Sexual abuse in India: ‘Four child survivors every hour’, and a pending legislation

Although a significant social problem, child sexual abuse was publically vehemently denied as an issue for long. It is only recently that it has started to receive attention as a traumatic experience in the lives of children.

0 1,344

The tragic, inhuman and unspeakable act of rape, torture and the murder of an eight-year-old in Kathua jolted the entire nation. It brought to focus the growing menace of child sexual abuse.

Although a significant social problem, child sexual abuse was publically vehemently denied as an issue for long. It is only recently that it has started to receive attention as a traumatic experience in the lives of children.

In the years 2015 and 2016, crime against children in India rose by 11 per cent as per National Crime Records Bureau (NCRB). Going by absolute numbers, it was an increase of 12,786 reported crimes against children across the country. The total number of crimes against children reported in 2016 was 1,06,958, while 94,172 crimes were recorded in 2015.

“I used to dream about killing him in the most gruesome ways imaginable. It took a lot of counselling to get over my rage. ” (anonymous quote by a survivor)

According to the National Centre for Victims of Crime, nearly one in five girls and one in twenty boys experienced some form of sexual abuse throughout their lifetime, globally.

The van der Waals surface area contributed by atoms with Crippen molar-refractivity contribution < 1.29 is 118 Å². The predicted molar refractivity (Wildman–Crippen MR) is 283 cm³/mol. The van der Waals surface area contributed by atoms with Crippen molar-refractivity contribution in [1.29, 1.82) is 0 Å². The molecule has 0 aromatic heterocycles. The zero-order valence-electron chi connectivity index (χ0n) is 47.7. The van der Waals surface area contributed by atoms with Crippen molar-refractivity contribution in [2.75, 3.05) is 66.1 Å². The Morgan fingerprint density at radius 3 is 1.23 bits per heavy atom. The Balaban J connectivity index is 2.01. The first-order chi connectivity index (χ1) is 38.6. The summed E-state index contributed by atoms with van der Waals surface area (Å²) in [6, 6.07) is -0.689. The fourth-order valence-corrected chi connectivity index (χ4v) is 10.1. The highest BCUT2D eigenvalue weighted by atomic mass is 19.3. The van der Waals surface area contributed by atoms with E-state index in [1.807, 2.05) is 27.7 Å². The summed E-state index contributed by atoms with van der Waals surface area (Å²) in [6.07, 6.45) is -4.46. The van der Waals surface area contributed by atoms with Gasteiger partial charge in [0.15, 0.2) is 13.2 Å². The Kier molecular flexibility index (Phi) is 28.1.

There is not just a rise in the incidences of child sexual abuse but the nature of crime itself has become barbaric.

In 95 per cent of all rape cases, the offender knew the victim, as per 2015 NCRB. For instance, 27 per cent of rapes were committed by neighbours, and nine per cent by immediate family members and relatives.

Madhya Pradesh with 4,391 cases, Maharashtra with 4,144, Rajasthan with 3,644, Uttar Pradesh with 3,025, Odisha with 2,251 and Delhi with 2,199 recorded the highest number of reported rape cases. However, it must be noted that a lower rape count could mean a lower ‘reported’ rape count. States that do better on other gender parity metrics (literacy rate, sex ratio, workforce participation etc.) are likely to see a higher count of reported rapes because more survivors try to access the justice system.

Also Read : Cyber child abuse: High gravity concern to contain

For example, Kerala reported 1,256 rapes while Bihar reported 1,041 rapes, despite the fact that the population of Bihar is three times the population of Kerala.

Why is the menace growing?

Children are becoming easy prey due to their tender age , physical vulnerabilities and inexperience towards life and society .The 2014 UNICEF study, estimates that around 120 million girls under the age of 20 (about 1 in 10) have been subjected to forced sexual intercourse or other forced sexual acts at some point of their lives. Boys also report experiences of sexual violence, albeit less in number.

“Cry Foundation reported that in India, a child is sexually abused every 15 minutes. Among the 1,04,976 cases registered under Protection of Children from Sexual Offences (POCSO) Act during the year 2014-16, 36,022 cases were alone reported in 2016; out of which 19,765 were rape and 12,262 were of sexual assault.”

Jind Rape Case

The body of a 15-year-old girl from Jind, Haryana, who had been missing for three days, was found in the village of Jhansa, brutally gangraped. Haryana, a state known to be unsafe for women and children, had reported a total of 224 minor rape cases in 2015, according to the NCRB data. In 2016, the number had shockingly risen to 532.